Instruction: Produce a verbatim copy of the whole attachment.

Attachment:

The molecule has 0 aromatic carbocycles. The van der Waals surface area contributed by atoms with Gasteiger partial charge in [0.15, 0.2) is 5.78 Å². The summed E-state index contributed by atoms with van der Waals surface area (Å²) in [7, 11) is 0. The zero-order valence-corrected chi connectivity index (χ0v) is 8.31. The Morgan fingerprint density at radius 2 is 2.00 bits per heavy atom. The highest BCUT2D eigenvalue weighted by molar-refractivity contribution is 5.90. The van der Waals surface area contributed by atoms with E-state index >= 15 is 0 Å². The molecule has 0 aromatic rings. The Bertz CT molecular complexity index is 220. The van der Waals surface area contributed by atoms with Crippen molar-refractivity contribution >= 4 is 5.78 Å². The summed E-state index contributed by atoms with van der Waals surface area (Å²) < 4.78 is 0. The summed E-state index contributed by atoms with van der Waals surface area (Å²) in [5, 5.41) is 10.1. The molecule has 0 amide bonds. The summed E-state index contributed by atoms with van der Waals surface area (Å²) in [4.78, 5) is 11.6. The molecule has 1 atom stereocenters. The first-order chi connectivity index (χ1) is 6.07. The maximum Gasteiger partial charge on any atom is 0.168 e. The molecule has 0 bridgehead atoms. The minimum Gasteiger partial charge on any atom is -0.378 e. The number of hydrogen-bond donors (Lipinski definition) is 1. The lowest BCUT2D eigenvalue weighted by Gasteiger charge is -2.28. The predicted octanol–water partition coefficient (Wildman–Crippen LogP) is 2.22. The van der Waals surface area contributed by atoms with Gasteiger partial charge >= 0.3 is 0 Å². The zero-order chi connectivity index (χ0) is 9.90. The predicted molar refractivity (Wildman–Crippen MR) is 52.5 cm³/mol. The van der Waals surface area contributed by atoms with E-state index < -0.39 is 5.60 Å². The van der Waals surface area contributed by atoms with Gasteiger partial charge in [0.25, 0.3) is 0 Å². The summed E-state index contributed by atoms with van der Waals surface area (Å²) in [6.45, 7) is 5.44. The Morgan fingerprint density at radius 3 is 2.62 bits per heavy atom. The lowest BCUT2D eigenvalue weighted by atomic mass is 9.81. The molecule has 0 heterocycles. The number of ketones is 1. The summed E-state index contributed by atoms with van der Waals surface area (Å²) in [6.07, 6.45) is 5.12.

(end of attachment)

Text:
The molecule has 0 aromatic carbocycles. The van der Waals surface area contributed by atoms with Gasteiger partial charge in [0.15, 0.2) is 5.78 Å². The summed E-state index contributed by atoms with van der Waals surface area (Å²) in [7, 11) is 0. The zero-order valence-corrected chi connectivity index (χ0v) is 8.31. The Morgan fingerprint density at radius 2 is 2.00 bits per heavy atom. The highest BCUT2D eigenvalue weighted by molar-refractivity contribution is 5.90. The van der Waals surface area contributed by atoms with E-state index >= 15 is 0 Å². The molecule has 0 aromatic rings. The Bertz CT molecular complexity index is 220. The van der Waals surface area contributed by atoms with Crippen molar-refractivity contribution >= 4 is 5.78 Å². The summed E-state index contributed by atoms with van der Waals surface area (Å²) < 4.78 is 0. The summed E-state index contributed by atoms with van der Waals surface area (Å²) in [5, 5.41) is 10.1. The molecule has 0 amide bonds. The summed E-state index contributed by atoms with van der Waals surface area (Å²) in [4.78, 5) is 11.6. The molecule has 1 atom stereocenters. The first-order chi connectivity index (χ1) is 6.07. The maximum Gasteiger partial charge on any atom is 0.168 e. The molecule has 0 bridgehead atoms. The minimum Gasteiger partial charge on any atom is -0.378 e. The number of hydrogen-bond donors (Lipinski definition) is 1. The lowest BCUT2D eigenvalue weighted by Gasteiger charge is -2.28. The predicted octanol–water partition coefficient (Wildman–Crippen LogP) is 2.22. The van der Waals surface area contributed by atoms with Gasteiger partial charge >= 0.3 is 0 Å². The zero-order chi connectivity index (χ0) is 9.90. The predicted molar refractivity (Wildman–Crippen MR) is 52.5 cm³/mol. The van der Waals surface area contributed by atoms with E-state index < -0.39 is 5.60 Å². The van der Waals surface area contributed by atoms with Gasteiger partial charge in [0.25, 0.3) is 0 Å². The summed E-state index contributed by atoms with van der Waals surface area (Å²) in [6.45, 7) is 5.44. The Morgan fingerprint density at radius 3 is 2.62 bits per heavy atom. The lowest BCUT2D eigenvalue weighted by atomic mass is 9.81. The molecule has 0 heterocycles. The number of ketones is 1. The summed E-state index contributed by atoms with van der Waals surface area (Å²) in [6.07, 6.45) is 5.12.